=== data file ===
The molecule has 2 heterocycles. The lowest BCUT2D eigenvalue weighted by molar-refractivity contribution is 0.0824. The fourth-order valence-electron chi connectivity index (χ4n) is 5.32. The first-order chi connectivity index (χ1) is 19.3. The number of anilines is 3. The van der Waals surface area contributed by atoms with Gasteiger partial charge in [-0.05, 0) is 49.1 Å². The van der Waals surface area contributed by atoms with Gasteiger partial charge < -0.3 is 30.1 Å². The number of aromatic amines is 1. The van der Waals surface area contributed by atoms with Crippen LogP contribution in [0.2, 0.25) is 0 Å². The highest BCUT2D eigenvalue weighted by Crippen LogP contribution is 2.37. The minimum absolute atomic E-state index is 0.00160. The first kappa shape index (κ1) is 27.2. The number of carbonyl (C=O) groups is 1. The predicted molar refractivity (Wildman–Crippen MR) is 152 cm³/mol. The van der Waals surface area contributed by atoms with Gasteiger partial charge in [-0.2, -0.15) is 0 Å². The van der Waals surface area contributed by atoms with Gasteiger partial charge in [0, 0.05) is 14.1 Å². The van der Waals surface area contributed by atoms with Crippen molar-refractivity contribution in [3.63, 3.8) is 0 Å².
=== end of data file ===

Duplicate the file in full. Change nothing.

The molecule has 2 heterocycles. The lowest BCUT2D eigenvalue weighted by molar-refractivity contribution is 0.0824. The fourth-order valence-electron chi connectivity index (χ4n) is 5.32. The first-order chi connectivity index (χ1) is 19.3. The number of anilines is 3. The van der Waals surface area contributed by atoms with Gasteiger partial charge in [-0.05, 0) is 49.1 Å². The van der Waals surface area contributed by atoms with Gasteiger partial charge < -0.3 is 30.1 Å². The number of aromatic amines is 1. The van der Waals surface area contributed by atoms with Crippen LogP contribution in [0.2, 0.25) is 0 Å². The highest BCUT2D eigenvalue weighted by Crippen LogP contribution is 2.37. The minimum absolute atomic E-state index is 0.00160. The first kappa shape index (κ1) is 27.2. The number of carbonyl (C=O) groups is 1. The predicted molar refractivity (Wildman–Crippen MR) is 152 cm³/mol. The van der Waals surface area contributed by atoms with Gasteiger partial charge in [-0.2, -0.15) is 0 Å². The van der Waals surface area contributed by atoms with Gasteiger partial charge in [0, 0.05) is 14.1 Å². The van der Waals surface area contributed by atoms with Crippen molar-refractivity contribution in [3.63, 3.8) is 0 Å².